How Much Does A Top Executive MBA Cost?
The simple, if unsatisfying, answer? Plenty.
Three years ago, when we last looked in on the most expensive EMBA programs in the world, we found 22 with six-figure price tags. That number has almost doubled since 2011 with 40 EMBA programs that cost $100,000 or more in tuition and fees. And many other programs are just under the six-figure cost, ranging from $96,400 at Boston University and $95,000 at Fordham University in New York to $95,000 at Loyola Marymount University in Los Angeles and $94,000 at the University of Washington in Seattle.
Despite increasing use of technology in many of these programs to deliver at least some content, costs continue to rise partly due to the increasing popularity of residencies, either on-campus or in different international locales. Case in point: Georgetown University’s joint 14-month EMBA program with ESADE in Spain has residencies in Washington and New York, Madrid and Barcelona, Sao Paulo and Rio de Janiero, Doha and Bangalore, and Shanghai and Bejing. All that travel–and the food and accommodations that go along with it–adds up rather quickly which is why the program costs $148,625.
Still, the price leader again is the Wharton School’s prestigious Executive MBA at $181,500 for students who enroll at either the school’s home campus in Philadelphia or its satellite campus in downtown San Francisco. Wharton’s tuition increases in the past three years have been comparatively modest–only 5.4% for the West Coast program and 11.8% for the East Coast version. Until recently, Wharton used to charge slightly more for the San Francisco experience due to the higher cost of living in the Bay Area. But the school decided to simplify its pricing to a single price tag, no matter where an EMBA student enrolls. That tidy sum also includes airfare for a required week-long global experience.
THE GAP BETWEEN PRICE LEADER WHARTON AND SOME OTHER SCHOOLS IS CLOSING
Significantly larger increases at such schools as Northwestern University’s Kellogg School of Management and Columbia Business School have helped to close the gap between them and Wharton. Three years ago, the Kellogg program was $18,300 cheaper than Wharton. Today, thanks to a 17% hike in program fees in the past three years, the difference is less than $1,500. Columbia Business School now charges $175,200 for its Executive MBA program, up 18.1% from $148,320 three years ago. The difference between Wharton now? Just $6,300 versus $23,880 in 2011.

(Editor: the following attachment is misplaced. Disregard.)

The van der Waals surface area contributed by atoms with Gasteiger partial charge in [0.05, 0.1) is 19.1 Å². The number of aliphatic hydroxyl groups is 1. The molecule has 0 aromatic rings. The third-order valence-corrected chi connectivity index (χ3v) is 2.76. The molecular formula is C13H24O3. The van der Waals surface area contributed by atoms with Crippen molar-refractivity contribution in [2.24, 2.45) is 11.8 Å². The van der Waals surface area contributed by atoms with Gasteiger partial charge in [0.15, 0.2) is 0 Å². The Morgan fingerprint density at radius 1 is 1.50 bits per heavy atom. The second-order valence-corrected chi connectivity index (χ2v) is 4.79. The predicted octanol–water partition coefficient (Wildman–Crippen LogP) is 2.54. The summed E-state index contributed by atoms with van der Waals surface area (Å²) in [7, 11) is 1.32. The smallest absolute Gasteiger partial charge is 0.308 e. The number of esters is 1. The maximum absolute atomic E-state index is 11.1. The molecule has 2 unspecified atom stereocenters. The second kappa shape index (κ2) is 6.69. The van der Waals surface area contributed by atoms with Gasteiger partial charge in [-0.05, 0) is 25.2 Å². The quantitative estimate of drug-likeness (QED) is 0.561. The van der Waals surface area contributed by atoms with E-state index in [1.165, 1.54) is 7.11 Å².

Still, there were plenty of schools that put through even larger increases. UCLA’s Anderson School, for example, lifted the cost of its Executive MBA by 28.2% in the past three years to $138,000. That’s despite seeing new competition in the L.A. market from the University of Michigan’s Ross School which recently came to Los Angeles with an EMBA program now priced at $146,00. Northwestern University’s joint EMBA with Hong Kong University of Science and Technology hiked program fees by 24.5% in the past three years to $155,000. But the program has been ranked first in the world by The Financial Times for the past five consecutive years.
Only one prominent executive program shows a decrease in price. At $117,00, IMD’s highly touted Executive MBA program in Switzerland is $15,500 cheaper than it was three years ago. But it is largely a technicality: the result of a currency translation from Swiss francs to U.S. dollars.
BIG BRANDS CHARGE MUCH MORE THAN MOST BUSINESS SCHOOLS
Why is there such a big difference in the cost of these top-ranked EMBA programs over those at other schools? “It’s like anything else, whether you’re talking about buying Pepsi or Sam’s brand of cola,” says Michael Desiderio, executive director of the Executive MBA Council, the trade group representing EMBA programs. “There is a value inherently tied to a brand.” In fact, the average cost of an EMBA program, says Desiderio, is only $73,400 last year.
The price tags on many of these programs could easily cause sticker shock because they are often much higher than the cost of a two-year, full-time MBA program. Of course, EMBA tuition typically covers meals and accommodation–and in many top programs few students are staying at the Motel Six. When Michigan opened its EMBA program in Los Angeles two years ago, it initially put up students in the swanky Beverly Wilshire Hotel (For the incoming 2016 EMBA class. Ross students will begin their program this fall at the Hyatt Regency Century Plaza Hotel). And when the prestigious Trium EMBA program–a partnership among New York University, the London School of Economics and HEC Paris–brought its students to China and India for immersion trips, students were put in up such five-star hotels as the Four Seasons in Shanghai and the Taj Coromandel in Chennal.